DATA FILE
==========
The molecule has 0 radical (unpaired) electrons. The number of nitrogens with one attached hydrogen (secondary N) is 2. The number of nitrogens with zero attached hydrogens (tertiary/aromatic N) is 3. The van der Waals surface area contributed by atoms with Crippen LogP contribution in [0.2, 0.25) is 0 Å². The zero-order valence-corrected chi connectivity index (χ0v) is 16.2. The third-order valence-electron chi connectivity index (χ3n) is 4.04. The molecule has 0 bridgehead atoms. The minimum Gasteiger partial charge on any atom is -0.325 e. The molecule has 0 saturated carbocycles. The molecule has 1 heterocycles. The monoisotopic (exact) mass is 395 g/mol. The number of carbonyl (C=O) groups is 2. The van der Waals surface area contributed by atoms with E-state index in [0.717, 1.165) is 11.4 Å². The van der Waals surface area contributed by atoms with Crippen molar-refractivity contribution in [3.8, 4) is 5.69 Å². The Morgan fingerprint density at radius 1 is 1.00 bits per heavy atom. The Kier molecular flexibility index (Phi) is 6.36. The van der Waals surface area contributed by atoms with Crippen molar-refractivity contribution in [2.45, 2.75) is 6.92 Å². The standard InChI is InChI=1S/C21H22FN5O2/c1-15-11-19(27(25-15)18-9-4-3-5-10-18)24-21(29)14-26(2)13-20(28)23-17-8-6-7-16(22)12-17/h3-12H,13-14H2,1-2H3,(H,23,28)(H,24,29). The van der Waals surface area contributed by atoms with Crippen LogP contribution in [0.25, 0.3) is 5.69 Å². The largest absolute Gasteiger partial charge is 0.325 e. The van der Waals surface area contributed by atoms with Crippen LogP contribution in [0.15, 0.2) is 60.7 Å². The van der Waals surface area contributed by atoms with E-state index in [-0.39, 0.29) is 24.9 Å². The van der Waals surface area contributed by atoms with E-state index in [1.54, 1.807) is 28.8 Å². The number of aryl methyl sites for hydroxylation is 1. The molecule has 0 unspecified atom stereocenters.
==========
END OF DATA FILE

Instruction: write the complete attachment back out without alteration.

The molecule has 0 radical (unpaired) electrons. The number of nitrogens with one attached hydrogen (secondary N) is 2. The number of nitrogens with zero attached hydrogens (tertiary/aromatic N) is 3. The van der Waals surface area contributed by atoms with Crippen LogP contribution in [0.2, 0.25) is 0 Å². The zero-order valence-corrected chi connectivity index (χ0v) is 16.2. The third-order valence-electron chi connectivity index (χ3n) is 4.04. The molecule has 0 bridgehead atoms. The minimum Gasteiger partial charge on any atom is -0.325 e. The molecule has 0 saturated carbocycles. The molecule has 1 heterocycles. The monoisotopic (exact) mass is 395 g/mol. The number of carbonyl (C=O) groups is 2. The van der Waals surface area contributed by atoms with E-state index in [0.717, 1.165) is 11.4 Å². The van der Waals surface area contributed by atoms with Crippen molar-refractivity contribution in [3.8, 4) is 5.69 Å². The Morgan fingerprint density at radius 1 is 1.00 bits per heavy atom. The Kier molecular flexibility index (Phi) is 6.36. The van der Waals surface area contributed by atoms with Crippen molar-refractivity contribution in [2.45, 2.75) is 6.92 Å². The standard InChI is InChI=1S/C21H22FN5O2/c1-15-11-19(27(25-15)18-9-4-3-5-10-18)24-21(29)14-26(2)13-20(28)23-17-8-6-7-16(22)12-17/h3-12H,13-14H2,1-2H3,(H,23,28)(H,24,29). The van der Waals surface area contributed by atoms with Crippen LogP contribution in [0.25, 0.3) is 5.69 Å². The largest absolute Gasteiger partial charge is 0.325 e. The van der Waals surface area contributed by atoms with Crippen LogP contribution in [0.15, 0.2) is 60.7 Å². The van der Waals surface area contributed by atoms with E-state index in [-0.39, 0.29) is 24.9 Å². The van der Waals surface area contributed by atoms with E-state index in [1.54, 1.807) is 28.8 Å². The number of aryl methyl sites for hydroxylation is 1. The molecule has 0 unspecified atom stereocenters.